PARLIAMENTARIANS have called on economic stakeholders to be honest when meeting President Emmerson Mnangagwa over the deteriorating state of the economy blamed on the unusual growth in the money supply, thereby depreciating the Zimbabwe dollar.
BY TATIRA ZWINOIRA
Yesterday, the Zimbabwe National Chamber of Commerce (ZNCC), Confederation of Zimbabwe Industries (CZI), Bankers Association of Zimbabwe, Econet Wireless Zimbabwe and Cassava Smartech Zimbabwe Limited made presentations to the Budget, Finance and Economic Development Parliamentary Committee.
The presentations were in response to the 2020 Monetary Policy Statement released last month, which failed to address the continued depreciation of the Zimdollar, which has brought hyperinflation and worsened business and consumer livelihoods.
“You come here and tell us the economy is not well, but we are shocked when you meet HE (Mnangagwa), you paint a good picture and say the economy is on the right track. Can you tell us why?” Budget, Finance and Economic Development Committee chairperson Felix Mhona asked.
In response, ZNCC chief executive officer Christopher Mugaga said: “You raised the issue of ‘when you meet HE’ you are nice. I don’t know, I am not sure. Maybe it’s a case of an approach we use, but the truth of the matter is maybe — being a spokesperson for the chamber — there are a number of issues that are not in order.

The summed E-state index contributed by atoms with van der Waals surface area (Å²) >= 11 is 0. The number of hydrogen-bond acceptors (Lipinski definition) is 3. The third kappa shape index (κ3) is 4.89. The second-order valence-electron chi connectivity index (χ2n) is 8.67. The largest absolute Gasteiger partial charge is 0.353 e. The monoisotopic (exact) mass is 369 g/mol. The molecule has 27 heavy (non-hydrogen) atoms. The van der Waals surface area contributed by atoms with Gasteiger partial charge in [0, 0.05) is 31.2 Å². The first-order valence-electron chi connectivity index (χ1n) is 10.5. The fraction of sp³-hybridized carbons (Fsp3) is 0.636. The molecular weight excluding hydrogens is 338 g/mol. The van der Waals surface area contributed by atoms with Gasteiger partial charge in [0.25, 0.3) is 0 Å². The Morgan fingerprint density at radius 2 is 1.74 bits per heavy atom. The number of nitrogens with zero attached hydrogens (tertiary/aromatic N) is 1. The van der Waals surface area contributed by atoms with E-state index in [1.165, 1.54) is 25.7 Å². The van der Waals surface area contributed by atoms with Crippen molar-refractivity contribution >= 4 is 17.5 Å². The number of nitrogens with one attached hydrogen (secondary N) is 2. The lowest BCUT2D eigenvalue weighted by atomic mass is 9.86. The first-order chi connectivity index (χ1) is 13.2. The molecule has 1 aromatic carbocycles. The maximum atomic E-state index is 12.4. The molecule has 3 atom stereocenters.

“I think from the times of the unusual appetite to print money from the days of (former central bank governor Gideon) Gono up to now, we have been ever so talking. I think you hear my colleagues are delving into the issues. I think a number of minds know what money supply is, everyone wants it to stop. It’s not normal”.
Mugaga said the moment the Zimdollar was introduced in a statutory instrument, it was already a disaster and he called on the quality of policy-making to improve.
He said as a first step in fixing the economy, Finance minister Mthuli Ncube needed to be honest.
“Last time we met parliamentarians, we spoke about how policies are being missed ‘Nicodemously’ … or how they see the light of day without Parliament having agreed to it,” Mugaga said.
The reason why the increase in the money supply causes a currency to depreciate is due to more currency chasing the same quantity of goods, resulting in firms increasing prices to restore value.
As a result, inflation is accelerated, affecting business and consumers alike.
The increase in money supply has been blamed on government borrowing to fund its excessive expenditure, which both the World Bank and International Monetary Fund have raised concern over.
“The problem we are having in the economy is growth in the money supply. Just to highlight that in the last quarter of 2019, the money supply was $35 billion and in first quarter of 2020, it is now at $46 billion, which is quite a huge growth in money supply,” CZI chief economist Tafadzwa Bandama said.
“We also want to highlight as CZI that supply of services to government must be rationalised, especially when it comes to payment. If say a supplier does a job for $3 million, for example, instead of giving them the whole $3 million which they will use to rush to the parallel market, it’s better to pay in tranches so that we do not have a run on the exchange rate.”
She said if they were paid in full, it would cause a depreciation on the exchange rate.